Posterior crucial ligament. Menisci. These serve as buffer-bonds and cushions between the contiguous bones. The more frequent displacement of the medial is explained by (a) its greater fixity, and, therefore, its feeling strains more. Thus, in addition to weaker attachments to the coronary and transverse ligaments, it is connected all along its convex border with the inside of the capsule, and strongly with the tibial collateral ligament. The lateral meniscus, on the other hand, is more weakly attached to the capsule, especially opposite to the popliteus tendon, and has no tie to the fibular collateral ligament. (b) When, in the erect position, the knee-joint is rotated laterally and slightly flexed, a common position, an especial strain is thrown upon the very important tibial collateral ligament, and from the above-mentioned connection, on the medial meniscus also.
Position of knee-joint in disease
In inflammatory effusion, the position which best accommodates the collection of fluid is one of moderate flexion of the knee, the ligaments being now mainly relaxed. Later on, when the ligaments are softened, the hamstrings obstinately displace the leg backward, the tibia being rotated laterally by the biceps. The antero-posterior displacement is always more marked than the lateral. In straightening an anchylosed joint, the resistance of the shortened lateral, crucial, and posterior ligaments, and the facility with which a softened upper epiphysial line of the tibia may give way, must never be forgotten. Erasion and excision. The extent and complications of the synovial membrane render attention to the following points imperative: (1) Free exposure of the joint usually by an anterior curved incision, the medial extremity of which must not damage the great saphenous vein. (2) The extent of the pouch under the quadriceps, it may be for 5 cm. (2 in.) above the patella, and the lateral recesses under the vasti. The pouches at the back of the joint are far more difficult to deal with, viz., the partial covering of the posterior crucial ligament, the proximity of the popliteal artery, the pouches in relation to the popliteus, gastrocnemii, and back of the femoral condyles. In erasion, the cartilage and bone, where diseased, are removed with a gouge. Owing to the removal, in addition to the synovial membrane, of the fibro-cartilages, and crucial ligaments, and the damage to lateral and patellar ligaments, there is a most obstinate tendency to flexion afterward. In excision, to avoid injury to the epiphysis, the section of the femur should not pass higher than through the upper third of the trochlear surface. Of the tibia, only 12 mm. (1/2 in.) should be removed.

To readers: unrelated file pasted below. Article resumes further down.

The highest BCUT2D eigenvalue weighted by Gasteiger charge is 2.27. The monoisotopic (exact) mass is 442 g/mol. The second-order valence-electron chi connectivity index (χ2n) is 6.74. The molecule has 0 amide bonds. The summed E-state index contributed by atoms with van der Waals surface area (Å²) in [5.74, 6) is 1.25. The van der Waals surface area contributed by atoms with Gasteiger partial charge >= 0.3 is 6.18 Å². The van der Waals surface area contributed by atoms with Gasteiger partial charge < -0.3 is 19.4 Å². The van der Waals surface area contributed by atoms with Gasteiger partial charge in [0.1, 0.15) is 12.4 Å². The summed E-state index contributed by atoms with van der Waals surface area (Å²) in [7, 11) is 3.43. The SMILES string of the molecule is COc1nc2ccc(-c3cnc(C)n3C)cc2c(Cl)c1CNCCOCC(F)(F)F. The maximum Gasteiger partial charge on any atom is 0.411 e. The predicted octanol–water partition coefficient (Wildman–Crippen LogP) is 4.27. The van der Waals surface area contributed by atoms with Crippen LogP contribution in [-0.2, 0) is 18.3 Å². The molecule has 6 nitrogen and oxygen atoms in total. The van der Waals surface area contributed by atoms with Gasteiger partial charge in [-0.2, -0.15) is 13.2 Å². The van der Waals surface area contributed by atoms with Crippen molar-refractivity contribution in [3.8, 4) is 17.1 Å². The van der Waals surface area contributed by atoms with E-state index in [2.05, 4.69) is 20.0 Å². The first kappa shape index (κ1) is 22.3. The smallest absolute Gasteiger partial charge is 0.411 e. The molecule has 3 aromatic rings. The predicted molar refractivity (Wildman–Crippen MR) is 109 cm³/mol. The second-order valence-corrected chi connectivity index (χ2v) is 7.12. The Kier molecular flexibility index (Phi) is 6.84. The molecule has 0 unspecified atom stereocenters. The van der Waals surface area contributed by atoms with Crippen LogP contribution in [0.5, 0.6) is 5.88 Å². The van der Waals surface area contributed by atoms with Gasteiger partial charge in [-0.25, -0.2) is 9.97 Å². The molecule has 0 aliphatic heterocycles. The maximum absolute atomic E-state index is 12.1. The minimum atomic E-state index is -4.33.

Here the natural angle at which the femur inclines medially to the tibia is increased. As shown by the late v. Mikuliez, this is due to an abnormal growth downward of the medial part of the femoral diaphysis, the epiphysial line being gradually altered from one at right angles to the shaft to one which runs obliquely from without downward and medially. The femur is not only elongated on its medial side, but bent at its lower end, the concavity of the curve being lateral. Other changes have to be remembered. Pes valgus very commonly coexists, and in the tibia, there may be a compensatory curve, the concavity being medial, in the lower third, or an analogous alteration in the line of the upper epiphysis may be present, its direction being no longer at a right angle with the shaft, but oblique. In Sir W. Macewen's supra-condyloid osteotomy, a longitudinal incision, about 3.7 cm. (1.5 in.) long is made where the following lines meet, viz., one transverse, a finger's breadth above the upper margin of the lateral condyle, and one longitudinal, 1.2 cm. (0.5 in.) in front of the adductor magnus tendon. The bone is divided in front of the genu suprema and above the superior medial articular artery, above the epiphysial line and behind the upward extension of the synovial membrane under the quadriceps.